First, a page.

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News Story
Updated: 05/30/2013 08:00:26AM

Landscaping lessons learned from hurricanes

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PHOTO PROVIDED BY COMMONS WIKIMEDIA.ORG (ANDREA BOOHER)

Hurricanes are the most costly natural disaster, and trees often contribute to the damage. No one wants to see destructive hurricanes, but they do play a role in shaping our natural world.


Pine Island,FL.,8/17/2004--Rese Podier and Garry McAlpin, FEMA contract inspectors from PARR, inspect home damaged by hurricane Charley.

FEMA photo/Andrea Booher

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PHOTO PROVIDED BY COMMONS WIKIMEDIA.ORG (BUTCH KINERNEY)

A tree with extensive internal rot should be removed before a storm takes it down. Take a look at your landscape now, and think about the consequences of possible hurricane damage. Consult a professional tree trimmer.


PENSACOLA, FL, September 20, 2004 -- This large tree, which fell into a house near the Pensacola Yacht Club on Pensacola Bay is indicative of the strong winds which ravaged much of Escambia County and surrounding areas. FEMA Photo/Butch Kinerney

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PHOTO PROVIDED BY COMMONS WIKIMEDIA.ORG (MICHAEL RIEGER)

No tree is completely wind resistant. Conditions such as tree age and health, soil, planting site, and water saturation also play a role. Trees planted near pavement or sidewalks often have a difficult time forming a well balanced root system.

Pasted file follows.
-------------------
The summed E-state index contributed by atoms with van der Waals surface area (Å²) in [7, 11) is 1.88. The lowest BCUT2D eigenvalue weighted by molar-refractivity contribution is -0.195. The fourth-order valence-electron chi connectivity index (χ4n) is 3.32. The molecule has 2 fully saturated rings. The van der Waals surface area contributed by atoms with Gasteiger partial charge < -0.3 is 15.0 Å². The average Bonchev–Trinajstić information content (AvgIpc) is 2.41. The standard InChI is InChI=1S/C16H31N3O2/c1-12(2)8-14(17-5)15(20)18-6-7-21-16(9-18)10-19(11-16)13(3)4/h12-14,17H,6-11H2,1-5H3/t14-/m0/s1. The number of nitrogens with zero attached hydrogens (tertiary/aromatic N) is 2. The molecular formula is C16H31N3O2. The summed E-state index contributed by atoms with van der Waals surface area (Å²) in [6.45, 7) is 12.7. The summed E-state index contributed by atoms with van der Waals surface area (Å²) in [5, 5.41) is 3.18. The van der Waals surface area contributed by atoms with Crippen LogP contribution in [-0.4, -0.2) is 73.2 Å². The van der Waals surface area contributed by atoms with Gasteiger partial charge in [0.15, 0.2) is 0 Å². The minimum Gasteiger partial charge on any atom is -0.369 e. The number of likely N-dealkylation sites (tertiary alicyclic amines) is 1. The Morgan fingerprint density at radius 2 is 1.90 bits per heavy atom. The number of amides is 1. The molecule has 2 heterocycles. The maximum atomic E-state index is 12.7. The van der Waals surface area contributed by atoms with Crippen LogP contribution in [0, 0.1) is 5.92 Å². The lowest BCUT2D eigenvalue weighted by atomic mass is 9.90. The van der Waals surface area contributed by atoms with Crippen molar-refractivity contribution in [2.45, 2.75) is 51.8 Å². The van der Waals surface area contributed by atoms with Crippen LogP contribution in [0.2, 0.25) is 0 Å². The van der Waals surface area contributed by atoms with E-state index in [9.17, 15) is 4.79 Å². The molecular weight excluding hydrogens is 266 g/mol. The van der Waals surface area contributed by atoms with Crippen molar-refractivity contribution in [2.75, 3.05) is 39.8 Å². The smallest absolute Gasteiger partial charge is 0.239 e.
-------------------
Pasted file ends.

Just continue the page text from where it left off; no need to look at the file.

(September 27, 2004 Fellsmere, Florida) -- Tree and Roof damage from hurricane Jeanne in Indian River County.

Photo: Michael Rieger/FEMA

By Karen Smoke

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Hurricane season begins June 1 — is your landscape hurricane-ready? Hurricanes are the most costly natural disaster, and trees often contribute to the damage. But trees contribute so much to our health by helping to purify air, and making our world beautiful, that we can’t even begin to imagine a landscape without trees. No one wants to see destructive hurricanes, but they do play a role in shaping our natural world.

We remember walking in an oak grove along a stream before experiencing Hurricane Charley. The ground was littered with the skeletal remains of live oaks, and the surviving trees were of fairly uniform size. We didn’t realize then that we were looking at the 1960 destruction of Hurricane Donna. Trees that had been young and supple then had now matured into middle age oaks. Clustered in areas where the grandfather oaks had gone down, wild citrus, pine and other oaks were now thriving. The soil underfoot was rich with an undisturbed layer of humus from decomposing leaves and limbs.

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